Ryan Raney’s shift was ending and he was taking his cab back to the taxi company lot when he noticed a plume of smoke rising from above what seemed to be his neighborhood.
He didn’t think much about it but then decided to go look.
When he got to the bottom of the steep and narrow concrete driveway that leads to the house his grandmother had owned for 52 years, he saw Tuolumne County Sheriff’s deputies, multiple fire vehicles and around a dozen firefighters fighting a fire.
He asked a deputy where his 90-year-old grandmother, his mother and his 4-year-old son were. The deputy said he didn’t know.
Shock turned to panic. He tried to call his mother, but she didn’t answer.
Then his cell phone rang.
It was his mother, calling from a neighbor’s house. She said they were all safe, but everything was lost.
“I ran up to where she is, and my mom is balling her eyes out and my son doesn't really know what's going on. My grandma is the strongest one out of all three of us. I just can't believe that happened, I really can't,” said Raney, who is 34 and grew up in the Pine Road two-story house, as did his mother and his siblings
“I’m trying to stay strong for my family, but it’s hard,” Raney said.
Raney said his grandmother told him she was sitting in the kitchen when she heard an explosion and saw sparks flying from behind the freezer where the water heater was located. Moments later, there were flames. There had been no time to grab any of their things, Raney said.
The three fled with the family dog. Three of the family’s cats were still missing Monday, he added. Everything that had been in the home was lost.
Before the fire, the home had been painted in a deep red and was surrounded with front-porch decorations and scatterings of trees and shrubbery.
On Monday morning, most of the remaining walls were blackened, and most of the exterior structure had been charred away to reveal the framework.
Twisted metal and crumbles of concrete were strewn along the front porch, with a small stone fountain, stone lawn ornament and the metal springs of a mattress poking out of the debris. Downed power lines and burned foliage surrounded the home. Occasionally, a small bird would land on a burned beam, shuffle its tail feathers, and fly away to a nearby tree.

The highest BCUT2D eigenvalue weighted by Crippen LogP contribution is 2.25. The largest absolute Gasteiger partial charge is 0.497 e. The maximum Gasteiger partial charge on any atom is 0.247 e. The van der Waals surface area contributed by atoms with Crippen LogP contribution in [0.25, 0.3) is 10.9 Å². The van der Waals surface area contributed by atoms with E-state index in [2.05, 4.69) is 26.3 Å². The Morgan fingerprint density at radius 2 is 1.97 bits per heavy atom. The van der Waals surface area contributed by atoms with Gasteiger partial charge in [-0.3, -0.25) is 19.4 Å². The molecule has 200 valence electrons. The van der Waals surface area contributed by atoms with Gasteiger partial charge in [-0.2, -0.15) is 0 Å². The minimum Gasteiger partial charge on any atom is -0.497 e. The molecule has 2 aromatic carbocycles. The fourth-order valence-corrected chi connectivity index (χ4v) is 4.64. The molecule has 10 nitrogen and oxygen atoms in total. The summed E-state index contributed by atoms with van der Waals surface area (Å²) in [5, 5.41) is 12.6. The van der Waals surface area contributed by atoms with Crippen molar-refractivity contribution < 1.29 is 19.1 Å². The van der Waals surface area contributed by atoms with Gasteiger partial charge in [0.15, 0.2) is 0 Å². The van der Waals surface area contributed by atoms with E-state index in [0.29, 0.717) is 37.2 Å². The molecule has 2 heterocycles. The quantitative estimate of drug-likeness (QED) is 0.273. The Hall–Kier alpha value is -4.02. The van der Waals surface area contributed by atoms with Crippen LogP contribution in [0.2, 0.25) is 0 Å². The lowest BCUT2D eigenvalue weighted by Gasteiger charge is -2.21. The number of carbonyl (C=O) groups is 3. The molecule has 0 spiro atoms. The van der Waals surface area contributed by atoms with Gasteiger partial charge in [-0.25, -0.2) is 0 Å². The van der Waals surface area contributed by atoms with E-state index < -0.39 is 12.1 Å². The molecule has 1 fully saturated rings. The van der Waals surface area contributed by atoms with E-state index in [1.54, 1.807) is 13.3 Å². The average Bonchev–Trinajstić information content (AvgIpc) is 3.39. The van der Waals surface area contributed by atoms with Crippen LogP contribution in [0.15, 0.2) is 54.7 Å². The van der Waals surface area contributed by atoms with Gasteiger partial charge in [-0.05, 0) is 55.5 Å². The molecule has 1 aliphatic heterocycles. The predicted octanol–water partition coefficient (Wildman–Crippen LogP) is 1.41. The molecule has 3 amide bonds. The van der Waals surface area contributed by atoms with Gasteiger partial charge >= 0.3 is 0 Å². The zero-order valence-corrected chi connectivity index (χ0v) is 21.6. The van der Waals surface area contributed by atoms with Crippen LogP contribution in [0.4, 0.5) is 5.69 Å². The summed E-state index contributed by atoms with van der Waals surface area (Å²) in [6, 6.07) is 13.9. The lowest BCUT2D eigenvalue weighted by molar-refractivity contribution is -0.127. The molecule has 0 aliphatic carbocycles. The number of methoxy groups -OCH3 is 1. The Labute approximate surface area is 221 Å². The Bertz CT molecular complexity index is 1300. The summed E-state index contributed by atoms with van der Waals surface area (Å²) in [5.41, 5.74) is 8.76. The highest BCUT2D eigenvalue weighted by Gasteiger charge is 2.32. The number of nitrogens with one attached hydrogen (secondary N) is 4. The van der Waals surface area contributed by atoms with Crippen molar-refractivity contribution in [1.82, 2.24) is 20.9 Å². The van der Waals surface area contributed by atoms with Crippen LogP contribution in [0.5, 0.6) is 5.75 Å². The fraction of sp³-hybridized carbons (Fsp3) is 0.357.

The home is located in the 19700 block of Pine Road, near an intersection with Oak Road. The house is up a steep driveway just under 100 yards away from Pine Road. The structure was surrounded with pink tape on Monday morning, but a garage or outbuilding and a car located adjacent to the home were not burned.
In the hours after the fire, the Raney family was provided with assistance from the Red Cross for food and clothing.
“They gave us money for food and for clothes, because all the clothes we have are on our backs,” he said.
Raney said that the family is temporarily living with his dad in Jamestown, and A Go-Fund-Me titled “Raney Fund” has been started in their name.
Raney said he was told by a firefighter at the scene that the exploded water heater likely caused the fire, but Cal Fire Tuolumne-Calaveras Unit Fire Captain Matthew Brady said no official cause of the fire had been made.
“A prevention officer from TC went out there to follow-up on the investigation. They were out there today still looking at the cause of the fire,” he said.
Emergency dispatch received a report of a structure fire around 6:30 p.m. with “lots of yelling in the background,” according to Tuolumne County Sheriff’s logs.
In the next hour, nine more 911 calls were made, a long plume of smoke visible from the Mono Way intersection with Fir Drive, and Highway 108.
Brady said that one battalion chief, three fire engines, about a dozen firefighters, three water tenders and a breathing support unit responded from Cal Fire and the Sonora Fire Department.
Firefighters were dispatched at 6:35 p.m., and the fire was knocked down by about 7 p.m., he said.
“Power lines were down, so that was another challenge. It was difficult to access. It was kind of a narrow drive to make access to the fire.”
Clean up crews were on the scene until 12:21 a.m. Monday, he said.
An additional 0.8 of an acre was burned surrounding the residence, but no other houses were threatened.